Which wireless giant does the best job of blocking robocalls? A new study from industry analysis firm Mind Commerce gives us the answer. Verizon came out on top, blocking unwanted robocalls nearly 94% of the time. The two other companies studied, T-Mobile and AT&T, were close behind. T-Mobile made the right decision 90.1% of the time, while AT&T came in third, at 86.9%.
Verizon Wins Robocall Blocking Test
Verizon’s robocall blocking techology, called Enhanced Caller Name ID, was also better at identifying spoofed numbers, which have been disguised or switched for ones in your area code. Verizon’s solution was able to figure out number spoofing in 98% of cases. T-Mobile (which has dubbed its technology Scam ID) and AT&T (with Call Protect), performed significantly worse, at 64% and 60% respectively.
How did Mind Commerce study the issue? Easy. They placed robocalls to test phones through each telecom provider, using commonly-available robocalling technology. To perform the study, Mind Commerce used what they called “problem numbers,” ones that were either invalid or hadn’t been allocated to phones yet.
Don’t use any of these telecom providers? Don’t worry. Sprint and US Cellular have implemented technology that’s almost identical to what Verizon, the contest’s winner, is using.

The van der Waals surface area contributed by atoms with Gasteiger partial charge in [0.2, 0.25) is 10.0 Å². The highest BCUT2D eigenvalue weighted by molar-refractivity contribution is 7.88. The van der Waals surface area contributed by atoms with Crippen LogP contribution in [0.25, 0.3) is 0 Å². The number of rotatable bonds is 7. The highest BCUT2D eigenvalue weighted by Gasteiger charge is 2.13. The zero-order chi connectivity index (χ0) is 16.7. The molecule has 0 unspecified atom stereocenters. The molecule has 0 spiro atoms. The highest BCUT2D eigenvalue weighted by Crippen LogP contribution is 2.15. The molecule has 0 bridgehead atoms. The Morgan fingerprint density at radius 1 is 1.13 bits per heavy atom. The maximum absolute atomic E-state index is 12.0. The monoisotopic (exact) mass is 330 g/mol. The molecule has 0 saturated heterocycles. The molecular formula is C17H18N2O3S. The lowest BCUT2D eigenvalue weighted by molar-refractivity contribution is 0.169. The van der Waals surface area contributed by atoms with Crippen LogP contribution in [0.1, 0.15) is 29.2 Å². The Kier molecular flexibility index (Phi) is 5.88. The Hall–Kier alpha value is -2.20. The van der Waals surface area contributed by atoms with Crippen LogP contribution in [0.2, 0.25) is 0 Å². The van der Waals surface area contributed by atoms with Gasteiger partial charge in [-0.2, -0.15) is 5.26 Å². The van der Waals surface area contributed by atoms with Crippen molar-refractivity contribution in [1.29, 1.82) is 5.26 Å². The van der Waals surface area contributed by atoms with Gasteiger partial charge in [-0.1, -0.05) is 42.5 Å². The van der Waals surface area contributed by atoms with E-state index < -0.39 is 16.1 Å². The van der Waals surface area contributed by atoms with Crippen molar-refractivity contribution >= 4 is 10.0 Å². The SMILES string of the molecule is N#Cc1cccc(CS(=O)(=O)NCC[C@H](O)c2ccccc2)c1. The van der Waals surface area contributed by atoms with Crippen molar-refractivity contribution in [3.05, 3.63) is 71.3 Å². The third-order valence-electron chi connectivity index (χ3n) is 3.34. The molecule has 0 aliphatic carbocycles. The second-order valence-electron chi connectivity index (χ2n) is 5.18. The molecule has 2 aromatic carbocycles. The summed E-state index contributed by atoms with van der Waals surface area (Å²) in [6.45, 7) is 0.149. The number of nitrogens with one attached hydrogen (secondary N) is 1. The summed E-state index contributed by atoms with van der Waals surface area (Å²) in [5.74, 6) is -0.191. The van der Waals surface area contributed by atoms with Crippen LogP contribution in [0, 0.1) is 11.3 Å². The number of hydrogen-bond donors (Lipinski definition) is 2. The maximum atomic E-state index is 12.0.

Robo-Blocking Tech Comes At A Price
Unfortunately, the best of these solutions isn’t free. Verizon’s Enhanced Caller Name ID costs $2.99 per month, per line, along with some data charges.
A basic version of AT&T’s Call Protect is free to existing customers, but the Plus version, which features a reverse number lookup function and customizable call blocking, is $3.99 per month.
Paired with Scam Block, which actually blocks spam calls, rather than just identifying them, T-Mobile’s Scam ID is included in postpaid plans already, so it’s essentially free for existing T-Mobile customers.
FCC Empowers Telecom Companies To Find Robocall Solution
In mid-November 2017, the Federal Communications Commission gave telecom companies a new power: block robocalls at the source. Before that decision, telephone providers weren’t allowed to sift through your calls before you received them, but in the face of billions of annoying, maddening and unwanted robocalls every year, the government decided to loosen the rules.